Allergic asthma results ultimately from inappropriate responses to non-pathogenic ariborn antigens by the respiratory tract T-cell system. In order to understand how sensitization to inhaled antigens develops, it is necessary to precisely define the tissue microenvironments within which T-cells occur in the respiratory tract, and to analyse the factor(s) which regulate their local activation. This review focuses upon recent data on the distribution of T-cells and antigen presenting cells within the lung and airway tissues of man and experimental animals, and examines the available information on their responses to antigenic stimulation. We argue that in the steady state, respiratory tract T-cells are tightly regulated by a series of inherent and acquired immunosuppressive control mechanisms, which normally limit local T-cell activation to situations where antigenic exposure is accompanied by an inflammatory stimulus, such as the case with incoming pathogenic microorganisms.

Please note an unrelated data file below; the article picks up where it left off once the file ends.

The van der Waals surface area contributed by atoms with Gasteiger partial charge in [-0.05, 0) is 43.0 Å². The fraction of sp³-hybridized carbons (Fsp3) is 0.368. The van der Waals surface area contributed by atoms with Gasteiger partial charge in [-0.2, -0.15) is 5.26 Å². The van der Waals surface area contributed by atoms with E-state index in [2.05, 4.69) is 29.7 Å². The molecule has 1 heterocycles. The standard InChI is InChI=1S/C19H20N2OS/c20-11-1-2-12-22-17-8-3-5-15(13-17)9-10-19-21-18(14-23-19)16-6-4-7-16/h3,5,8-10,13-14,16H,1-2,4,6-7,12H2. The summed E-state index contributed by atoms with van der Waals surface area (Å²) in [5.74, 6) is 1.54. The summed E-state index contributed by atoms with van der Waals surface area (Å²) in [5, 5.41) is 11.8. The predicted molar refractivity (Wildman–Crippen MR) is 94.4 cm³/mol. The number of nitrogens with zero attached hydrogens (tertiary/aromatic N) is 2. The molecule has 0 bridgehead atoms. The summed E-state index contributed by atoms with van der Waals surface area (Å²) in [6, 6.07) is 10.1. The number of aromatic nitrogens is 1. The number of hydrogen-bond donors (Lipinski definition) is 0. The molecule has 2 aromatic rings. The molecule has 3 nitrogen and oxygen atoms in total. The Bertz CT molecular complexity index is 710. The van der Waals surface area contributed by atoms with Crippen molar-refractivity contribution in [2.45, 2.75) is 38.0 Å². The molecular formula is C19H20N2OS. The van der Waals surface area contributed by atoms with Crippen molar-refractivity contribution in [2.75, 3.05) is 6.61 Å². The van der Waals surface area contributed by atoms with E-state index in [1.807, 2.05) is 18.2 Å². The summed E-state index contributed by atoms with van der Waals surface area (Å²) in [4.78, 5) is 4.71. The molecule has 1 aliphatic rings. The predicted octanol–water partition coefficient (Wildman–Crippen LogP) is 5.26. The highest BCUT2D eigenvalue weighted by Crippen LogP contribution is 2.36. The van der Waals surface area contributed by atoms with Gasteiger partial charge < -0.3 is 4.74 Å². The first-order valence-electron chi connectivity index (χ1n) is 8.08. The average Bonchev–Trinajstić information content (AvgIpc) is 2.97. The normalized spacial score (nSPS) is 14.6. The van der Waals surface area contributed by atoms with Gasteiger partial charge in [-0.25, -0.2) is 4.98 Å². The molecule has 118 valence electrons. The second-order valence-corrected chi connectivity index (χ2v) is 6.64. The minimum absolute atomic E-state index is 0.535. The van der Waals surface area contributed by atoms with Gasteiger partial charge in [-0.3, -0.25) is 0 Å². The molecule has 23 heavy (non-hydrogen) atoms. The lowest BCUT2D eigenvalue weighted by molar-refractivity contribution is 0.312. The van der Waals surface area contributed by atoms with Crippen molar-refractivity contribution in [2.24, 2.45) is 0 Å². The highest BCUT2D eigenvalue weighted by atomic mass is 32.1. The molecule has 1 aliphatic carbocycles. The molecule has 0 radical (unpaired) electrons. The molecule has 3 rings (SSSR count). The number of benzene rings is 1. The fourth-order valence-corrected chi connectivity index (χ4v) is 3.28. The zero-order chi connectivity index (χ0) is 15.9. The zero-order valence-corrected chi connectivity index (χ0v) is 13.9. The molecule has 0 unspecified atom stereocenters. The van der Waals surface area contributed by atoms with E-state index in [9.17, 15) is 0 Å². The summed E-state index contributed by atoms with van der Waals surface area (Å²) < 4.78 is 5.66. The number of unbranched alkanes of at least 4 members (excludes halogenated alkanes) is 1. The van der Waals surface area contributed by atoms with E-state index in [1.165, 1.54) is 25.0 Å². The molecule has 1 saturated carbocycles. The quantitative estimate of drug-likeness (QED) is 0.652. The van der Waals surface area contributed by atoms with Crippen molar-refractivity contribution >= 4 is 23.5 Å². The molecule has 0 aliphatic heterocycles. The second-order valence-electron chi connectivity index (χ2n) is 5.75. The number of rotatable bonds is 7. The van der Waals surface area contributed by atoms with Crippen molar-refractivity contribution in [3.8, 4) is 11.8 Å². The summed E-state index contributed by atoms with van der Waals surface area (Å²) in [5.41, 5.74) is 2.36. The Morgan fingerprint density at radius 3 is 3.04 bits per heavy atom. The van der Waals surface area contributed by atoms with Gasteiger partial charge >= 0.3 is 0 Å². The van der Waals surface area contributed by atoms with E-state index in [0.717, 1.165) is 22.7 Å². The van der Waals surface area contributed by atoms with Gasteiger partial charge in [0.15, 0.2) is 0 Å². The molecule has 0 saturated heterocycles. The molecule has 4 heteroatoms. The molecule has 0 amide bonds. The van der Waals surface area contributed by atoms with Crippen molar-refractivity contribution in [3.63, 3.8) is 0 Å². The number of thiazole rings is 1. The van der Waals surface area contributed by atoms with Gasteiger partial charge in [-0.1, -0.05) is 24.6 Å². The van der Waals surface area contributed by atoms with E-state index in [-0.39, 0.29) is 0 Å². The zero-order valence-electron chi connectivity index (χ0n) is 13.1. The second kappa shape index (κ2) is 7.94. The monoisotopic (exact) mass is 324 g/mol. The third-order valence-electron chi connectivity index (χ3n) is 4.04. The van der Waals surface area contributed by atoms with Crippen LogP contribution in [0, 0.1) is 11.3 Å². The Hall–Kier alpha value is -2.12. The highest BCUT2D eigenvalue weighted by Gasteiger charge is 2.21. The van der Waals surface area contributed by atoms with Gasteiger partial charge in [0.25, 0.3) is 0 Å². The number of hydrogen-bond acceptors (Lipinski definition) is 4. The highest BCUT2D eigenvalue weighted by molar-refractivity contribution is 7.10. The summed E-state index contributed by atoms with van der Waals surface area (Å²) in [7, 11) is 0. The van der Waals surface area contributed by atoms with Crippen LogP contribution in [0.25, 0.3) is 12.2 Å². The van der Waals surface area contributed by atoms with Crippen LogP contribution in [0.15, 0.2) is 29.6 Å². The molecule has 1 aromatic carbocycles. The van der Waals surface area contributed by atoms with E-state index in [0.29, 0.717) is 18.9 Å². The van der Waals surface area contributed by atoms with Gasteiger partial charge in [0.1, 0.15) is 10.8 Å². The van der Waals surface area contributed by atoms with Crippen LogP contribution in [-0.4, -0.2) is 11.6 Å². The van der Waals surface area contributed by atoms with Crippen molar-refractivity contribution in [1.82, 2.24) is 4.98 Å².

|Journal||European Respiratory Journal, Supplement|
|Publication status||Published - 1 Jan 1991|
- Antigen presenting cells
- Immunoglobulin E (IgE)
- Suppressor cells